16 March 2015 11:59 Laisser vos pensées
In 2011, FPAC published a report entitled Renewing Canada’s Greenest Workforce, which indicates that over half of the sector’ workforce is over the age of 45, and that about one-third of the sector’s workers will retire in the next decade. And within the existing workforce, 85% is male, and just over 6% are of Aboriginal descent. Because of ongoing change and disruption in the industry, FPAC has launched the GreenestWorkforce campaign, an innovative and fresh approach to recruiting and retaining anywhere from 40,000-120,000 new forestry workers by 2020 – an ambitious though achievable target.
As a Director with Gen Y Inc., Canada’s multigenerational culture consultancy, I work with a team that helps companies and industries strengthen workplace culture in order to now only attract bright young leaders, but keep them. As of 2015, the millennial demographic (those generally in the 18-35 age range) are the largest generation in the workforce. In 2020, they will represent 50% of the global workforce; in 2025, this will jump to a whopping 75%. And in many industries, including not only forestry but agriculture, healthcare and aerospace, significant numbers of senior staff are retiring – in many cases taking their technical, social and cultural expertise with them. These changes can be opportunities or threats for companies, depending on their ability to proactively position themselves and develop remarkable workplace cultures.
So how does the forest products industry prepare for such a shift, and take the steps in the present that prepare it for growth in the upcoming years? My intention here is to provide a brief overview of the trends most representative of the millennial generation in North America, and then to provide several best practices for forestry leaders in executive and HR roles. This is the first of a series of columns on the Job Blog that will share case studies from senior leaders and millennials alike, in order to provide insights, and advantages on how to attract the very best talent into the sector.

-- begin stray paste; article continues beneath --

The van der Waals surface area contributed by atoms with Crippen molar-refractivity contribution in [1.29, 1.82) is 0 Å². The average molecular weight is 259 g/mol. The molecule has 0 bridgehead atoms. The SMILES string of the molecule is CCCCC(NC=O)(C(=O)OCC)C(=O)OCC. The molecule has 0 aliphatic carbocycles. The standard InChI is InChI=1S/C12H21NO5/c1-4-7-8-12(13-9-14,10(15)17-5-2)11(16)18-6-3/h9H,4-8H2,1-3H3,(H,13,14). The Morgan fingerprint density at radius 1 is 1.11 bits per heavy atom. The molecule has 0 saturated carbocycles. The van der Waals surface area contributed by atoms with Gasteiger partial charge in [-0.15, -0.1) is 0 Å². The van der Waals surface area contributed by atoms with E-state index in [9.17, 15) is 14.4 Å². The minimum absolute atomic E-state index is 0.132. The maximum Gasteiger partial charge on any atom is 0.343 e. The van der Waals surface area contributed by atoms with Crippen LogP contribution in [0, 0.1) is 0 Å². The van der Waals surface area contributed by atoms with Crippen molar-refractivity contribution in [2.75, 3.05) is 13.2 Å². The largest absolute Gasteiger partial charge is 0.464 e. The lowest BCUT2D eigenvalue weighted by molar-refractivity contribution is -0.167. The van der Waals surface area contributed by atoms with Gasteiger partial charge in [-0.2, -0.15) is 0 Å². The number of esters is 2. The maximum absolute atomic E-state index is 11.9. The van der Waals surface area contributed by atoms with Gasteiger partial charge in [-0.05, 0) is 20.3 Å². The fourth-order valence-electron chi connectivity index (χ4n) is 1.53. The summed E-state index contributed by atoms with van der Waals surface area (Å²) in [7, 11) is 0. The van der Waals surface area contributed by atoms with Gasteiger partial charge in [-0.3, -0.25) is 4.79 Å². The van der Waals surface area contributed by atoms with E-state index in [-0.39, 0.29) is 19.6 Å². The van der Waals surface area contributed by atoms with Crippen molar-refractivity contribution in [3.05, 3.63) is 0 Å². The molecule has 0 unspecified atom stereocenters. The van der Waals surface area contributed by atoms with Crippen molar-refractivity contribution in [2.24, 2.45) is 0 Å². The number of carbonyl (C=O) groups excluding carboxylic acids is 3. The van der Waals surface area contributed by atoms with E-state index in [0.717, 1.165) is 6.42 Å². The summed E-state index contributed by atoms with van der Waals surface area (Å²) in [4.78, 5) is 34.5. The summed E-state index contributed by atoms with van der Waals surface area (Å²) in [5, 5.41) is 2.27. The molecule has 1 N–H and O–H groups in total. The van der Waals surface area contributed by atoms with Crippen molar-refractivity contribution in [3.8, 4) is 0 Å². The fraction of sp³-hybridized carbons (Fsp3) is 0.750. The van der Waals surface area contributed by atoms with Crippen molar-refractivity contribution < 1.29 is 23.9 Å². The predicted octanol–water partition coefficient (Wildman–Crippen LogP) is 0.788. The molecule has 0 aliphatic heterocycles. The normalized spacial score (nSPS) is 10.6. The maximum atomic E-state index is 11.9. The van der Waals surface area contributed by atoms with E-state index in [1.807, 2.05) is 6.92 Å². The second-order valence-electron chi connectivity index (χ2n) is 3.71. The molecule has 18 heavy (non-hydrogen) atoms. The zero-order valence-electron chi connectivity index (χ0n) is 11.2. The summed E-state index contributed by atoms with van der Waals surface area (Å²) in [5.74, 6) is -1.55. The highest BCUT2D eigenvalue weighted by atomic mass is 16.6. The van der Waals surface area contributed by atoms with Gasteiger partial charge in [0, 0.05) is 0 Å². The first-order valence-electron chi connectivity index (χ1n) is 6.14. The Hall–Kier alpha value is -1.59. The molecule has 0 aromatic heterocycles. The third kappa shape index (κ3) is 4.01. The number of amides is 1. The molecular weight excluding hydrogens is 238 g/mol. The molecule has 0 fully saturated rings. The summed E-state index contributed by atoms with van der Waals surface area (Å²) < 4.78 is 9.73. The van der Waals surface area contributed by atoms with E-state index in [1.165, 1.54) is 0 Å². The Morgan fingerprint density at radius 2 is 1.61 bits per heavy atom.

If we were to choose several words that represent what millennials want, these would be coaching, personal development, social impact and purpose. In Deloitte’s 2015 Millennial Survey, 77% of Millennials said part of the reason they chose to work where they do is because of the company’s sense of purpose. Furthermore, a 2012 study by the iOpener Institute for People and Performance found that millennials who feel fulfilled are those who complete worthwhile tasks, where “worthiness” is shaped by managers who clearly articulate the social impacts created by company products and services. These findings are consistent with what Gen Y Inc. sees in its day-to-day work with clients ranging from small-medium enterprises to multinationals. Millennials desire a strong sense of purpose in their jobs, more than they do earning significant levels of pay.